Microsoft Readies New Mobile Store to Compete with Apple and Google

What you should know

  • Microsoft is reportedly planning to enter the mobile gaming market, potentially posing a challenge to Apple‘s App Store and Google’s Play Store.
  • The company’s recent acquisition of Activision Blizzard, known for popular mobile games like Candy Crush and Call of Duty Mobile, is seen as a strategic move to strengthen Microsoft’s position in the mobile gaming industry.
  • The mobile gaming market has seen a decline in growth, with players spending 5% less in 2022 compared to the previous year, according to research from
  • Microsoft’s proposed mobile store would face regulatory challenges, as seen in the ongoing legal battles between Epic Games and both Apple and Google over alleged restrictive practices in their respective app stores.
  • Microsoft’s cloud gaming technology could provide a unique selling point for its store, allowing users to stream games directly to their mobile devices.

Full Story

Microsoft’s got its eyes on the mobile gaming arena, it seems. Bloomberg’s got the scoop, hinting that Apple’s App Store and Google’s Play Store might have a new kid on the block to deal with.

The big reveal came from Phil Spencer, the big cheese of Xbox’s video game division. He spilled the beans that Microsoft’s been chatting with partners about launching their own mobile gaming store. The goal? To shake up the apple cart and challenge the reign of Apple and Google in the biz.

Spencer was at the CCXP comics and entertainment convention in Sao Paulo when he let slip about Microsoft’s plans. He played coy about an exact launch date for the online store, but he did drop a hint. It’s not a project for the distant future, and it might be ready to roll sooner than we think.

Microsoft’s just put the finishing touches on its whopping $69 billion acquisition of gaming titan Activision Blizzard. Spencer was quick to point out that Activision’s strong footing in mobile gaming was a big reason for the move. With heavy hitters like Candy Crush and Call of Duty Mobile under its belt, Activision was a juicy target.

This strategic deal, Spencer argued, was a must to boost Microsoft’s somewhat humble standing in the $90 billion mobile gaming market. The deal took its sweet time, wrapping up in October, nearly two years after the initial announcement. That delay threw a wrench in Microsoft’s plans to go full steam ahead with its app-store agenda.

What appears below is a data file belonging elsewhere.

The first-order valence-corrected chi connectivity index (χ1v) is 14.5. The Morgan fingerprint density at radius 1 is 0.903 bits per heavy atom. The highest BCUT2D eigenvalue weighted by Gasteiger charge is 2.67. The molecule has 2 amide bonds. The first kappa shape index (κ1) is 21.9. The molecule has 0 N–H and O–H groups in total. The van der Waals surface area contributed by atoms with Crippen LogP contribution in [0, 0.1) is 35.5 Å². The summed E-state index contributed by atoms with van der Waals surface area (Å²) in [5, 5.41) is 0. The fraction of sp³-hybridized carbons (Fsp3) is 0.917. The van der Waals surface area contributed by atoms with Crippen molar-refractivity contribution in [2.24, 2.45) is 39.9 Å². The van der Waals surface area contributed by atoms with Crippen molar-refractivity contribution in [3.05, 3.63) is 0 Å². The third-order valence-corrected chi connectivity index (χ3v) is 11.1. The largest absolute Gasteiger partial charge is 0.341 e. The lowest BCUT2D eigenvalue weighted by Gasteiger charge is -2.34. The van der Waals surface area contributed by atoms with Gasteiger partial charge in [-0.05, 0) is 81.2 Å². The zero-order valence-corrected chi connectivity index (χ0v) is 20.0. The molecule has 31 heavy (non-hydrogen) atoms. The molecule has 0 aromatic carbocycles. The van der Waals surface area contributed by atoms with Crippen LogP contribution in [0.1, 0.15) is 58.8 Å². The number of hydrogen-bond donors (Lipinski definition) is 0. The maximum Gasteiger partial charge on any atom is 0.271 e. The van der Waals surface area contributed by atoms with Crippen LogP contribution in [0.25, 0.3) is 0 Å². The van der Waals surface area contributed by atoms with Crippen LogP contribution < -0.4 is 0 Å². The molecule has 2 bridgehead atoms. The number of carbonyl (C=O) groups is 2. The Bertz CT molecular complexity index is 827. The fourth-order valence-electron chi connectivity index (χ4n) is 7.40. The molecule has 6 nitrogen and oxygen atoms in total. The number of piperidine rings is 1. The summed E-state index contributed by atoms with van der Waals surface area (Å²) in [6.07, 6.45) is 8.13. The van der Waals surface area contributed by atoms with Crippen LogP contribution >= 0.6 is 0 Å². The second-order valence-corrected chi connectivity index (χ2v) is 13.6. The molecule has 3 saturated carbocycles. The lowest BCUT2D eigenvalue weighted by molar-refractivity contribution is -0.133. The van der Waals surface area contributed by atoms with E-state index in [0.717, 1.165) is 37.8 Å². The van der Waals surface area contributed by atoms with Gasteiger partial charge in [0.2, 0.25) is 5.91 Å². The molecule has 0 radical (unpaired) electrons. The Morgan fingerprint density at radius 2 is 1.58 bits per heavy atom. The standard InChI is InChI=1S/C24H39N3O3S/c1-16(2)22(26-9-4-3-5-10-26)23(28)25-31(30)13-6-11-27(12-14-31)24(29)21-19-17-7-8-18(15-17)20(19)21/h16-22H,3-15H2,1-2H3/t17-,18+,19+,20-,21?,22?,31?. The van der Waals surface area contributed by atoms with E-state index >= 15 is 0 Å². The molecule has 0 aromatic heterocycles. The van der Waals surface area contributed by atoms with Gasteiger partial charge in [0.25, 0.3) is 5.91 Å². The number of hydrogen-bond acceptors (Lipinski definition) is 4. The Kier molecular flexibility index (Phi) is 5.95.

And let’s be real, the business landscape’s shifted since Microsoft first let the cat out of the bag about the merger. The mobile gaming scene’s hit a bit of a rough patch after a good run of steady growth. According to research from, gamers were a bit stingy in 2022, spending 5% less than the previous year. And the grapevine says this trend might stick around this year, too.

Microsoft’s mobile store isn’t just stepping into a competitive market. It’s also stepping into a regulatory minefield, especially when it comes to smartphone-based digital marketplaces. Epic Games, the brains behind Fortnite, has been throwing punches at both Apple and Google. It’s filed lawsuits against what it claims are overly restrictive and unfair practices in their iOS and Android stores.

Epic hit a roadblock in its fight with Apple, but it managed to get the issue in front of the US Supreme Court. The legal tussle with Google is still ongoing, although Google does allow third-party app stores on its devices.

But here’s the kicker: the European Union’s Digital Markets Act might force Apple to open up its app store ecosystem. Apple’s not taking that lying down, of course. Microsoft could use this dissatisfaction with the market leaders to drum up support for its own store offering.

Xbox’s cloud gaming technology is already a player, letting users stream big-name games straight to their mobile phones. Spencer also mentioned that the company has “talked about choice, and today on your mobile phones, you don’t have a choice.” For Xbox to stay in the game, not just today but for the next 10 to 20 years, it needs to make a name for itself across “a variety of screens.”

Derrick Flynn
Derrick Flynn
With over four years of experience in tech journalism, Derrick has honed his skills and knowledge to become a vital part of the PhonesInsights team. His intuitive reviews and insightful commentary on the latest smartphones and wearable technology consistently provide our readers with valuable information.


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